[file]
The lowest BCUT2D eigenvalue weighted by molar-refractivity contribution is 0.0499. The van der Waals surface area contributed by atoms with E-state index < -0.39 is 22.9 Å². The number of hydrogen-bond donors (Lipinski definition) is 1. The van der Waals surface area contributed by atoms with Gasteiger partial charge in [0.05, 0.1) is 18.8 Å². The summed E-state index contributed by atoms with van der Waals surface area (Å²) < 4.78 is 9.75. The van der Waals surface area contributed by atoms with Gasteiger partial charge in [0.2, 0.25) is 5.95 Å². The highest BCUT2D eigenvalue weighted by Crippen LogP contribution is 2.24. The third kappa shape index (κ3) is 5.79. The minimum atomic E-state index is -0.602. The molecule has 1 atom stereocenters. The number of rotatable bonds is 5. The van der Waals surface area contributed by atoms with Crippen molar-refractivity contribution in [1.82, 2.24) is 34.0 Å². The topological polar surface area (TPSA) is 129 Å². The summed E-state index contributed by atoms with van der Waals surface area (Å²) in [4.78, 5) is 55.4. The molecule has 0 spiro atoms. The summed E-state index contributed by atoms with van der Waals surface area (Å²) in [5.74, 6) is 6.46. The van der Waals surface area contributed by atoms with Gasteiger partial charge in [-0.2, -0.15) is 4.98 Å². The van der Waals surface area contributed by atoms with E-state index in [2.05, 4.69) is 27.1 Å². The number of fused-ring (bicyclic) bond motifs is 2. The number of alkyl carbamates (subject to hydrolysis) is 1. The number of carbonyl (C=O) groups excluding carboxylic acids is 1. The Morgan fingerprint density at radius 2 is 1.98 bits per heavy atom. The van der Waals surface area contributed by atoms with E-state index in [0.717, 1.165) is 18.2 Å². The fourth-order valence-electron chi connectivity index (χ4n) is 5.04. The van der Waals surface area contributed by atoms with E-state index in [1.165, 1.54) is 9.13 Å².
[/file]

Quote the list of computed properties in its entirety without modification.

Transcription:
The lowest BCUT2D eigenvalue weighted by molar-refractivity contribution is 0.0499. The van der Waals surface area contributed by atoms with E-state index < -0.39 is 22.9 Å². The number of hydrogen-bond donors (Lipinski definition) is 1. The van der Waals surface area contributed by atoms with Gasteiger partial charge in [0.05, 0.1) is 18.8 Å². The summed E-state index contributed by atoms with van der Waals surface area (Å²) < 4.78 is 9.75. The van der Waals surface area contributed by atoms with Gasteiger partial charge in [0.2, 0.25) is 5.95 Å². The highest BCUT2D eigenvalue weighted by Crippen LogP contribution is 2.24. The third kappa shape index (κ3) is 5.79. The minimum atomic E-state index is -0.602. The molecule has 1 atom stereocenters. The number of rotatable bonds is 5. The van der Waals surface area contributed by atoms with Crippen molar-refractivity contribution in [1.82, 2.24) is 34.0 Å². The topological polar surface area (TPSA) is 129 Å². The summed E-state index contributed by atoms with van der Waals surface area (Å²) in [4.78, 5) is 55.4. The molecule has 0 spiro atoms. The summed E-state index contributed by atoms with van der Waals surface area (Å²) in [5.74, 6) is 6.46. The van der Waals surface area contributed by atoms with Gasteiger partial charge in [-0.2, -0.15) is 4.98 Å². The van der Waals surface area contributed by atoms with E-state index in [2.05, 4.69) is 27.1 Å². The number of fused-ring (bicyclic) bond motifs is 2. The number of alkyl carbamates (subject to hydrolysis) is 1. The number of carbonyl (C=O) groups excluding carboxylic acids is 1. The Morgan fingerprint density at radius 2 is 1.98 bits per heavy atom. The van der Waals surface area contributed by atoms with E-state index in [0.717, 1.165) is 18.2 Å². The fourth-order valence-electron chi connectivity index (χ4n) is 5.04. The van der Waals surface area contributed by atoms with E-state index in [1.165, 1.54) is 9.13 Å².